Have you ever felt bored during church worship? People are yawning, Granny’s in the back sleeping, friends are texting on their cell phones. No wonder non-Christians see this as lame: it is lame, forcing ourselves to sit through it because it’s what we should do. It’s what makes God happy, right? No. He’s probably drooling at the same time we are when we “worship” this way.
We don’t serve a boring old geezer who enjoys you falling asleep as you sing to and about Him. The Lord is a warrior poet who gets passionate. As image bearers, we need to be enthusiastic about praising Him. It’s time we adopted a new rule: no more mediocrity in this area.
The Hebrew people had lots of different ways of worshiping, and none of them were standing around trying to stay awake.
The first one is yadah. It means to worship by lifting your hands to God in absolute surrender, like when a little child says to a parent, “Pick me up, I’m all yours.” This is the word used in Psalm 42:11 when David writes, “Why are you downcast, O my soul? Why so disturbed within me? Put your hope in God, for I will yet praise Him, my Savior and my God.”
Then there’s tehillah: to sing a spontaneous new song. This is you making up songs in your car and belting them out to the Lord. It feels weird the first few times, but God loves it. This is the kind of praise that Psalm 22:3 says God inhabits. He gave you creativity and wants you to use it in making up your own songs to Him. Psalm 40:3 says, “He has put a new song in my mouth—praise to our God; many will see it and fear, and will trust in the Lord.” The next term is barak, kneeling or bowing before God as an act of adoration. Read Psalm 95:6 and you’ll see it at work.
The word “hallelujah” comes from hallal. It means to praise, to make a show or rave about, to celebrate, to be clamorously foolish about your adoration of God. Imagine if you found a seat in church next Sunday, turned to the people beside you and said, “I’m sorry for what’s about to happen,” and then absolutely cut loose in a flagrant exhibition of your enjoyment of God? Hallal is used over 110 times in the Old Testament, including 1st Chronicles 29:13: “Now, our God, we give You thanks, and praise Your glorious name.”
Zamar is the next term. This is what you probably think of when you hear the word “worship.” It means to celebrate in song and music, to sing forth praises. We zamar every Sunday morning. This is the word Psalm 66:2 uses when it says, “Sing out the honor of His name; make His praise glorious.” The fifth kind of praise is a fun one. It’s called guwl, which means to spin around under the influence of any violent emotion. According to Psalm 118:24, “This is the day the Lord has made; we will rejoice (guwl) and be glad in it.”
Next we have something called alats. This word means to jump for joy or triumph. The Bible uses it in Psalm 68:3—“But let the righteous be glad; let them rejoice before God. Yes, let them rejoice exceedingly.” Then there’s dagal: to flaunt, to raise a flag, to be conspicuous, to set up with banners. It means you want people to see how crazy about the Lord you are. It means you show Him off. It means you aren’t hiding God like you’re ashamed of Him in front of others. Psalm 20:5 says, “We will rejoice in Your salvation, and in the name of our God we will set up our banners!”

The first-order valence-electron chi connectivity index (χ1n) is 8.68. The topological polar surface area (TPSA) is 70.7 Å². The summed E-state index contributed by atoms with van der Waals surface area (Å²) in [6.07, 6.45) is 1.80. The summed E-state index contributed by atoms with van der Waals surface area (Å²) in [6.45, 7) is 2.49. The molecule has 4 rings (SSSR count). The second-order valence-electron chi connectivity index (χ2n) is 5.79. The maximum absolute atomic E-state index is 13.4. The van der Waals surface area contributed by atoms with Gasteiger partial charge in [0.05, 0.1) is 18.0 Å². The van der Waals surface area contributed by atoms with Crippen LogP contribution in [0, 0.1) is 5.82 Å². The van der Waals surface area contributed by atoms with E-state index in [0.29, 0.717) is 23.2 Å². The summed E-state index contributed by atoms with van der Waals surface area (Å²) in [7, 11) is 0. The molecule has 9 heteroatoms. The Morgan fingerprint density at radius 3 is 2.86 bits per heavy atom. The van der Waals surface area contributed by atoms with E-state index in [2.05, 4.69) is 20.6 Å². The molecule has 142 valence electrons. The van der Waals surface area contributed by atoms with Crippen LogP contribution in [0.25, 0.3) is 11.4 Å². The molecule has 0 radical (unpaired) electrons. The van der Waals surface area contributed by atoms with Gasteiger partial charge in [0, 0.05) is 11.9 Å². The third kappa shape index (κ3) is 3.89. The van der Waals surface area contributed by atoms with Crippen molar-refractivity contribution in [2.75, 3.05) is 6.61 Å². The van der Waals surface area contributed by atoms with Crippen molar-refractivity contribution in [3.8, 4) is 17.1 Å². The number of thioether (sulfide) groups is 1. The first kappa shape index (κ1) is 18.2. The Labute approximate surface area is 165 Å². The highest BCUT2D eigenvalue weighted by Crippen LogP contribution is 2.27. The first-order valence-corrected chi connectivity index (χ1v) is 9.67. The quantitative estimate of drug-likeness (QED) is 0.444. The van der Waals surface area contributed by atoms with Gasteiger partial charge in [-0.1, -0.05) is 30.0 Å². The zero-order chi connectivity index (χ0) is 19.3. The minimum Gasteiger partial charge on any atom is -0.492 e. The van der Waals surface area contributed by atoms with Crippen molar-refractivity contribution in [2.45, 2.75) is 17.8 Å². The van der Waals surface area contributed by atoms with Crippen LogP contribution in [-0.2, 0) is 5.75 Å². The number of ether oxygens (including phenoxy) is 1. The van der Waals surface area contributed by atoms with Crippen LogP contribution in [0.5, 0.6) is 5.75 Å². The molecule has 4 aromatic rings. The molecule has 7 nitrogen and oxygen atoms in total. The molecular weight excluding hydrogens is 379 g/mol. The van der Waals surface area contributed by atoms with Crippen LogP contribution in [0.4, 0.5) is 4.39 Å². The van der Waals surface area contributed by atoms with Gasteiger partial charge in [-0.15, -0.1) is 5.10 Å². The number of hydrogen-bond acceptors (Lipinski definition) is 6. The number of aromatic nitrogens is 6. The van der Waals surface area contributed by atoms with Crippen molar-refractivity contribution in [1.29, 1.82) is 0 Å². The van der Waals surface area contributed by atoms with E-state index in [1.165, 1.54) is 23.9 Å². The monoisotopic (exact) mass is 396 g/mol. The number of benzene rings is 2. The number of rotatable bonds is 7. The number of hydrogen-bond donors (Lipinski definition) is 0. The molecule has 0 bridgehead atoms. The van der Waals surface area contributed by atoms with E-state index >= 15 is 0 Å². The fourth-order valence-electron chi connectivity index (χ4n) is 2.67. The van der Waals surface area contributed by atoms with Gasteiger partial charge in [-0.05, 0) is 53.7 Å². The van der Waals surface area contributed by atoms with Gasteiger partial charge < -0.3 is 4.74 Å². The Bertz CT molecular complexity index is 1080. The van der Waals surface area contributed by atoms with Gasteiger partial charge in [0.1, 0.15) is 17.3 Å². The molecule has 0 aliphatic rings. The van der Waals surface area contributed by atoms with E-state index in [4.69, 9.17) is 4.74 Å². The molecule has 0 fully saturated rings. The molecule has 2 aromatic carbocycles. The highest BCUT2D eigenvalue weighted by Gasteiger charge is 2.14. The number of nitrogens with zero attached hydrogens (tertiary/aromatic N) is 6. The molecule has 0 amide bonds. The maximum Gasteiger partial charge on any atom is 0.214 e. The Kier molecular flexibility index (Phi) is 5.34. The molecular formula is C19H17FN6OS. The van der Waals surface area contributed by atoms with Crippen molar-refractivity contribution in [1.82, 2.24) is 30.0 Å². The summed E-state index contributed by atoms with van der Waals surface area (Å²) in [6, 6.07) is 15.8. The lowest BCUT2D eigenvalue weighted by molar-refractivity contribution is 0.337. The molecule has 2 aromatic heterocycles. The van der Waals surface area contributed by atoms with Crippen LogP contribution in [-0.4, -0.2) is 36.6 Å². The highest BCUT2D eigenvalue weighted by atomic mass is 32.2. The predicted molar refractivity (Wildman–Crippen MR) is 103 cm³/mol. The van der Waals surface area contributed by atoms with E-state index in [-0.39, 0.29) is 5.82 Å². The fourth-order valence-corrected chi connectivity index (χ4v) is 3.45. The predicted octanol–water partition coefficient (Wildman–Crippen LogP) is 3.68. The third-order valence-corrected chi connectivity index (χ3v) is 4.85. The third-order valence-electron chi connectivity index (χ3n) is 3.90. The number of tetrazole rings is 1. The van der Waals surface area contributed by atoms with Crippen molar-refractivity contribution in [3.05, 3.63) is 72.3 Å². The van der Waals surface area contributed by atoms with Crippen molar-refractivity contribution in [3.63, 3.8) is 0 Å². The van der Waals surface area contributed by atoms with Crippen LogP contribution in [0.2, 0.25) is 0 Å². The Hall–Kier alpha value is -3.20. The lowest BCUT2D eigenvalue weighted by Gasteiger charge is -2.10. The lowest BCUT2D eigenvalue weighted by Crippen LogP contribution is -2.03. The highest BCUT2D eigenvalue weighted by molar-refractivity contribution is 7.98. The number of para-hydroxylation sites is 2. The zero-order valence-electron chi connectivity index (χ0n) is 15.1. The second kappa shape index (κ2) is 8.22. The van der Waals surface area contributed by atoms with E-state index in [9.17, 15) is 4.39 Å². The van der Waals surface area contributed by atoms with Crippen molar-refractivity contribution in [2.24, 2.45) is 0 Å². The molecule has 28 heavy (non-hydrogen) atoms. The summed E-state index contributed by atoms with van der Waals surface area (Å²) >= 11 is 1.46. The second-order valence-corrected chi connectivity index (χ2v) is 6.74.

The word kara means to bow down. Psalm 95:6 says, “Oh come, let us worship and bow down; let us kneel before the Lord our maker.” It means that you bring yourself down low in reverence to God. Finally, the last one is macha: clapping in exultation. Some of us have rhythm, some of us don’t. But God loves it when we clap for Him. Psalm 98:8 says, “Let the rivers clap their hands; let the hills be joyful together before the Lord.”
We think that Christians have to be proper and quiet. Boring. Refined. God isn’t really into that. That’s what the Pharisees did—they obeyed all of the rules and worried about what everyone else thought of them. King David, on the other hand, danced in God’s presence. Naked. His wife griped, “You need to stop acting like a fool! You look so undignified!” He replied, “For my God, I will be even more undignified than this.” This man after God’s heart cared more about making his King happy than about anybody else wearing judgement pants.
When we worship as a local body of believers, we’re not meant to worry about everybody else. We want to focus on praising God freely. The Bible says that where the Spirit of the Lord is, there is freedom. We’ve been given the freedom to come before Him without shame or pretense. Are you getting the idea that God’s concept of praise is anything but boring? He wants you to be energetic when it comes to expressing your love for Him. Let’s see some life, people!